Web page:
“An impressive feat of translation” – Katalin Street by Magda Szabo

“the dead are not dead but continue living in this world, in one form or another”

In March 1944 German forces invaded Hungary to enforce the extermination of Jews. A year later the Soviets ‘liberated’ the country, imposing full Stalinist control from 1949. An uprising in October 1956 was quashed by Soviet intervention.

Set in Budapest between 1934 and 1968, these portentous events form the backdrop to a story of three families whose close connections are cemented during the time they live as neighbours in upmarket Katalin Street. Although impacting the course their lives take, the significance of historic events will only be recognised with hindsight. What matters at the time are the minutiae of personal interactions.

Henriette Held is six years old when she moves with her parents from the countryside to their new home in Katalin Street, nestled between the houses belonging to the Bírós and the Elekeses. Mr Held is friends with Major Bíró – they served together in the First World War. Henriette is taken under the wing of the Major’s son, Bálint, joining his group of close childhood friends which is completed by sisters Irén and Blanka Elekes.

The tale is told from the points of view of these four children across the decades. The timeframe is non linear and the reader learns early that Henriette dies. The aftershock of this event is key to the directions the others’ lives subsequently take. Each views what is happening through the prism of their personal fears and desires – their interpretations of how they imagine their friends must think and feel.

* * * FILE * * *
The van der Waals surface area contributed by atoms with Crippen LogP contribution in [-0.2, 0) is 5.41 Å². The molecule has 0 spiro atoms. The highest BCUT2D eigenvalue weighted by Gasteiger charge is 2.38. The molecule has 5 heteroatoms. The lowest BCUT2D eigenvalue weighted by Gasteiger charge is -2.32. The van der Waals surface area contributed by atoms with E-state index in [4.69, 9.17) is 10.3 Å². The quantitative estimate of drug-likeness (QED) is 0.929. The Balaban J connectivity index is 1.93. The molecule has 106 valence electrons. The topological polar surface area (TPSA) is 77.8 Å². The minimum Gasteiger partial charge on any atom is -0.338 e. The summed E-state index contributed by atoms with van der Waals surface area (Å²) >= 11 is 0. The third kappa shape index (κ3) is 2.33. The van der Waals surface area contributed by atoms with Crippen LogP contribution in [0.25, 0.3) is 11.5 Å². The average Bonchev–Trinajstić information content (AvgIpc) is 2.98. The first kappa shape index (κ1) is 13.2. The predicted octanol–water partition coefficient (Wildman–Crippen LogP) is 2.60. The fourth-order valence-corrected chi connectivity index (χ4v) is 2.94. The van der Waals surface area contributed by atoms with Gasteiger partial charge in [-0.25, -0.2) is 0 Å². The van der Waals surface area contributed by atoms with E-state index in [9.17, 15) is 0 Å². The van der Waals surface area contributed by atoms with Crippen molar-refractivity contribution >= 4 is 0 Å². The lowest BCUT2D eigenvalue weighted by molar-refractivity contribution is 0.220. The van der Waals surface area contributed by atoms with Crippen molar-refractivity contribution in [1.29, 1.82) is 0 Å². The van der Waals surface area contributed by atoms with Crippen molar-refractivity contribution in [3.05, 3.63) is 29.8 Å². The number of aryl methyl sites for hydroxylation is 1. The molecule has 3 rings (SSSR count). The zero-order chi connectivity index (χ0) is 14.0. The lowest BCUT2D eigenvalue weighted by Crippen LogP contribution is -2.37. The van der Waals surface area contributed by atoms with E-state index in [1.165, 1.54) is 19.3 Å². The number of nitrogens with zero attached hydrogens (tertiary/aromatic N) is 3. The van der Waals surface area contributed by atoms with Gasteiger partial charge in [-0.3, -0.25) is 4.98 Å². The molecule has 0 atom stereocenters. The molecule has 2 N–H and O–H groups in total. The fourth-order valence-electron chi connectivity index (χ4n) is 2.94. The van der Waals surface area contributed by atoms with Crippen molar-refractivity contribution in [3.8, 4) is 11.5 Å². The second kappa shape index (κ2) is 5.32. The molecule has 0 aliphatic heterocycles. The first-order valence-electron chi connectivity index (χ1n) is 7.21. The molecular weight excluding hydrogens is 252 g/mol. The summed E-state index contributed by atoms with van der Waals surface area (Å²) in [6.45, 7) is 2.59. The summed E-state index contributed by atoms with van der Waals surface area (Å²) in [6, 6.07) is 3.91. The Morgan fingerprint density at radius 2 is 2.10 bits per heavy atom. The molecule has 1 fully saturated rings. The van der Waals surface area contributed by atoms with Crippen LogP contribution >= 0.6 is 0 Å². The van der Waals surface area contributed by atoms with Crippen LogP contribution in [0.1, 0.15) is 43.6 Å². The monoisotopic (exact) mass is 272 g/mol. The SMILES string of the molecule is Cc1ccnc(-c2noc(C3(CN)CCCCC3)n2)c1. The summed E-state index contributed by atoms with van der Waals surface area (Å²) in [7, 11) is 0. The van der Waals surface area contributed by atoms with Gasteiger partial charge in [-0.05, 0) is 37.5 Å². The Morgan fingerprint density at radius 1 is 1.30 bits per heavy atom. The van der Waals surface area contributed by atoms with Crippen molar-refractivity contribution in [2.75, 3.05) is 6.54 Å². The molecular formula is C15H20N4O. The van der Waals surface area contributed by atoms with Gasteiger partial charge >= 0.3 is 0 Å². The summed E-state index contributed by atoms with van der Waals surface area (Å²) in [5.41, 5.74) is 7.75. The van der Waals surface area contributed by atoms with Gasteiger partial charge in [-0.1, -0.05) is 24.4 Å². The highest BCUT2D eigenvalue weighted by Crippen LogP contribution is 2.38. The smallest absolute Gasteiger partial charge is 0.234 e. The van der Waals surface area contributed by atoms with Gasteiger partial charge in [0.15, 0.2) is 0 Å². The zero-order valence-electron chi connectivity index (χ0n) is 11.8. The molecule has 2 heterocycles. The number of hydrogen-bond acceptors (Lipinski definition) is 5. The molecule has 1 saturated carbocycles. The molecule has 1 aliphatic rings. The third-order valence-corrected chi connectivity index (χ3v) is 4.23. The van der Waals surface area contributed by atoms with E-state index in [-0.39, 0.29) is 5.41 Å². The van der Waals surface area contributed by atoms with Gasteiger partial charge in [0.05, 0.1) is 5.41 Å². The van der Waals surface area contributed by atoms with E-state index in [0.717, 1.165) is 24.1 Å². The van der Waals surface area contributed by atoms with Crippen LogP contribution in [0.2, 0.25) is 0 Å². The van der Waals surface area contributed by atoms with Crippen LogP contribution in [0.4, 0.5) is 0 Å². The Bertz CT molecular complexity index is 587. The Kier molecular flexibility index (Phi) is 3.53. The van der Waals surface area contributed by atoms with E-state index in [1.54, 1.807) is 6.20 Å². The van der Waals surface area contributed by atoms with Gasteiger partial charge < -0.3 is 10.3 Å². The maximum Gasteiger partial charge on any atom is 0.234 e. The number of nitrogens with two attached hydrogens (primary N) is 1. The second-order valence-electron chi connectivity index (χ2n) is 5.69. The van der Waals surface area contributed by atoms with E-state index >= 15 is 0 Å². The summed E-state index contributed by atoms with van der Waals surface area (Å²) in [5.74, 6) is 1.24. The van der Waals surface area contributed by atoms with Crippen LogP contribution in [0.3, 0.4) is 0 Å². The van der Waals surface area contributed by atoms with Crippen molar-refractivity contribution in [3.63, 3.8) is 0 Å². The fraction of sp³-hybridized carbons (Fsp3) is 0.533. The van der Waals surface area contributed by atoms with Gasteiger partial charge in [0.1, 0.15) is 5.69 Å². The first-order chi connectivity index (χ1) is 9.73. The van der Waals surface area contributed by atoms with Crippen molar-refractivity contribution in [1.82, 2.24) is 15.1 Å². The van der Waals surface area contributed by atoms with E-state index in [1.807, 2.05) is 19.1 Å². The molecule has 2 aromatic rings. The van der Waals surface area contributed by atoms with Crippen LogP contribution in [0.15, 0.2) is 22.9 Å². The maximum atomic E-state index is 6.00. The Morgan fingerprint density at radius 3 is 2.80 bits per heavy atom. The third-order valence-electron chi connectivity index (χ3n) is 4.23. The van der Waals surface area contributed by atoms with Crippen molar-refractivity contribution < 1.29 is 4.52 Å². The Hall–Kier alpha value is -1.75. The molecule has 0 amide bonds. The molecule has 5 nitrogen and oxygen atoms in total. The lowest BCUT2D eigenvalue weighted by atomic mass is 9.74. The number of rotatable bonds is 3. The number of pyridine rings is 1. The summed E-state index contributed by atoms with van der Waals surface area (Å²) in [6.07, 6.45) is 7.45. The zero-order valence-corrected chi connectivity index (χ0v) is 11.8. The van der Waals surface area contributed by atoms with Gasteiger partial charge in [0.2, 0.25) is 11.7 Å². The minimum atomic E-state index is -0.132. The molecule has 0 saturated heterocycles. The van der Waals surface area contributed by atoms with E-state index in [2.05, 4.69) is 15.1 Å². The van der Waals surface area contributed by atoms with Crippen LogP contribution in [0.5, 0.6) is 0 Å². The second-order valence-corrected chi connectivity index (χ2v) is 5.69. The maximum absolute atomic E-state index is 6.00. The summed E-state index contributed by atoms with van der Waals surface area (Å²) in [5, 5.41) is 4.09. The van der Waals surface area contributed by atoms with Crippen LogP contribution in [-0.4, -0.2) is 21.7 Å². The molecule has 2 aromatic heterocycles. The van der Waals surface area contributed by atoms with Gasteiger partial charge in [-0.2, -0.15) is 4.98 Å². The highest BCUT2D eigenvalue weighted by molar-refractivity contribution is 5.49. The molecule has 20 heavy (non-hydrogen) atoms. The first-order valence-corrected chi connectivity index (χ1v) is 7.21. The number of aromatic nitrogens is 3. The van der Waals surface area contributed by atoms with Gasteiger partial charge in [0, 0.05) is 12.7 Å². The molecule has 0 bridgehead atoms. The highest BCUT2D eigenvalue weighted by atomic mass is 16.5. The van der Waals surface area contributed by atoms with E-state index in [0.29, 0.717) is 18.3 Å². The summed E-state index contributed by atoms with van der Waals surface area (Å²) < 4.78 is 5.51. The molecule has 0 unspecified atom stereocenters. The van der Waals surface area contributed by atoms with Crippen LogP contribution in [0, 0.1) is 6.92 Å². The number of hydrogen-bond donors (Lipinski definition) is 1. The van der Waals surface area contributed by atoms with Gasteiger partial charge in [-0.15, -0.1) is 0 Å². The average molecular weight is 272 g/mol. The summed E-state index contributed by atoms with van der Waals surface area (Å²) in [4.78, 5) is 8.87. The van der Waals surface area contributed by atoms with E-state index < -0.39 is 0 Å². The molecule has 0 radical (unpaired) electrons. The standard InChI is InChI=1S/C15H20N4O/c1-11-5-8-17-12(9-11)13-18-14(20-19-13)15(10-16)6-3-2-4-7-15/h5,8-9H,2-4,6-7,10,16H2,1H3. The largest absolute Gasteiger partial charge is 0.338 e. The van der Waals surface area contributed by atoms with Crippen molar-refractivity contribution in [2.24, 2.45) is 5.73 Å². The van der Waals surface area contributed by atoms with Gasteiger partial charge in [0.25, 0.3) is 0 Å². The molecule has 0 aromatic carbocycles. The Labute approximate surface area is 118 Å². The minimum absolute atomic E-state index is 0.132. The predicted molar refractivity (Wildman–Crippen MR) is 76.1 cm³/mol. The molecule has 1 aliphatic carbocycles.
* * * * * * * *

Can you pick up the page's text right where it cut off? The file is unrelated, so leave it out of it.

Lives can be messy and be further messed up due to: wider circumstances, misunderstandings, selfishness, and love. The horrors of the various national conflicts are downplayed in the narrative with greater emphasis given to the damage inflicted by those the cast most care for. There is sibling rivalry, jealousy, and guilt over what happens to the Helds. The girls all adore Bálint whose behaviour impacts their outcomes. Small actions, some well intentioned, continue to resonate.

Later in the story a marriage proposal takes place amidst statues – grotesques that could represent loved ones now lost. Death is depicted as no more of a loss than aging – the change in character caused by choices and experience. Such change is aptly portrayed in Henriette’s afterlife where she is reunited with her parents. They have regressed to childhood and prefer the company of their parents who shower them with attention. Henriette is angered to discover that her parent’s choices no longer revolve around her needs.

Their shared time in Katalin Street ties the three families together yet cannot bring a closer understanding to essentially disparate individuals. Those trying to build loving relationships encounter entanglements that prove how elusive and fragmented happiness can be. The depth and urgency of both the pleasure and pain of emotions is effortlessly conveyed.

Any Cop?: The story is beautifully written – an impressive feat of translation. It explores timeless themes with empathy and passion. Engaging and affecting it offers a window into the human condition. This was a pleasure to read.


Jackie Law




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